"The fact that I am a short drive from the Mediterranean Sea, makes what little down time I do have much more enjoyable. Being far from home on Christmas is tough, but it does help that it is 70-plus degrees here in December, so it doesn't feel like Christmas as much as it would in the States."
After seeing the start of his senior year delayed by a broken foot in the preseason, disrupted briefly by a sprained knee and later hampered by a hairline fracture of the thumb on his shooting hand, Smotrycz went from averaging 11 points and six rebounds in 28 minutes a game as a junior to 4.7 points and 4.1 rebounds in 19 minutes.
Healthy again, Smotrycz is averaging more than 17 points and seven rebounds (fifth in the league) in a little over 25 minutes a game off the bench for Keravnos, currently tied for first place with a 6-1 record. He is also shooting 56 percent from 3-point range after barely shooting half that (29 percent) because of his injuries and lost confidence last season.
"Being healthy finally is a great feeling," Smotrycz wrote. Being injured "was definitely not the ideal way to go through the season last year. I think the way I am playing now is largely due to the fact that I am healthy, and also a result of the work that I put in over the summer."
The pace of the game is also to the 6-9, 230-pound forward's liking.
"I like the fact that there are more possessions and you don't have to grind it out for 35 seconds on defense like you would against Virginia for example," he wrote. "The league here does really stress defense, though. Teams usually score between 50 to 70, so it isn't as run-and-gun as the D-League. … I think I can play well in any style of play, but it is a lot different from the college game."
Pack said the league they play in is geared to perimeter shooting, and Smotrycz's ability as a 3-point shooter seems more at home in a European-style league than in the U.S. college game.
"Evan's over here balling. He's a prototypical European big man," Pack said. "Picking and popping, being able to read a lot of plays. The game's a lot less athletic over here. You don't have a lot of guys running 100 miles an hour dunking everywhere. The guys who have played over here for a long time say that Evan is going to make a lot of money in Europe."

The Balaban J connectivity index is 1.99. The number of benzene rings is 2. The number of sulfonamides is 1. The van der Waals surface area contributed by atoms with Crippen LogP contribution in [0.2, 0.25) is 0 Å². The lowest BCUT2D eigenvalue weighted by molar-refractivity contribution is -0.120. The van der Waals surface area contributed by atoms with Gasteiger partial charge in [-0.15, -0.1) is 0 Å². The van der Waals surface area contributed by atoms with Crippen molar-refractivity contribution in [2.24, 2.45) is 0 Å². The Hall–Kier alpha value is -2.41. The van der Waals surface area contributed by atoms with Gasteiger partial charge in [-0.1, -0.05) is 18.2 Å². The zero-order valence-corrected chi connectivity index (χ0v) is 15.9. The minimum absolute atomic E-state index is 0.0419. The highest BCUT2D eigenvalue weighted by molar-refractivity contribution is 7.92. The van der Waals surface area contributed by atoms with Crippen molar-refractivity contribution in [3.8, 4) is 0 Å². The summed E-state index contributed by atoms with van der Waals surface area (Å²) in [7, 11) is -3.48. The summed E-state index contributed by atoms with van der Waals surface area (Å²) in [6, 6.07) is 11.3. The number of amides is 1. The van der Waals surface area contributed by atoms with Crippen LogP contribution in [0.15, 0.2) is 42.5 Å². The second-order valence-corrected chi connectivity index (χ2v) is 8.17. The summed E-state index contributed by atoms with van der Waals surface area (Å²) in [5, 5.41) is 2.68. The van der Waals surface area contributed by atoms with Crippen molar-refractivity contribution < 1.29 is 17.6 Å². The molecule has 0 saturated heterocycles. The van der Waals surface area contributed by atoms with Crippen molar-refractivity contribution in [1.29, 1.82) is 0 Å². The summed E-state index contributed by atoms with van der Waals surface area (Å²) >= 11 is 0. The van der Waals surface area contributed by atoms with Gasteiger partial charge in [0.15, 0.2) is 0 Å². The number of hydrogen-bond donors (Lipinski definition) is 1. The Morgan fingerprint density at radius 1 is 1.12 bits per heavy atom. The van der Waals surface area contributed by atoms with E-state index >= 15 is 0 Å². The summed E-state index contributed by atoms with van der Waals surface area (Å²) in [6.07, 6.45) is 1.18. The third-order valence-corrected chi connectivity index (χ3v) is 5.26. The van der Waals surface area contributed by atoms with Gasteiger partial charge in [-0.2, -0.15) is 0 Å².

Pack said he and some of his former teammates — as well as new Terps favorite Rasheed Sulaimon — have "done a great job of staying in touch" and he has watched "about five games" of his former team this season.
"I've gotten up a few times around 4 in the morning," Pack said. "I've been trying to make an effort to watch as many games as I can. They're just getting better and better."
Pack is pretty honest about how much playing time he would get if he were still eligible.
"I'd probably play about three minutes a game this year," he said.
Smotrycz concedes that he has caught some highlights, but he hasn't gone as far as Pack in terms of watching the games live.
"The time difference [seven hours ahead] kills me," Smotrycz wrote. "I actually don't now how Richaud has been able to do that so often."
Like Pack, Smotrycz is in the middle of getting his master's, though he isn't taking any classes online and has used some of his income to invest in real estate in the United States.
Neither is getting rich playing in Cyprus, where most teams pay their allowed American players "between $2,000 and $3,000 a month" along with providing free apartments and one car for two to share.
The season runs about six months and, depending on how long their respective teams stay in the playoffs, could end as March Madness begins.
"I hope we either win a championship or go home and watch them win one," Pack said.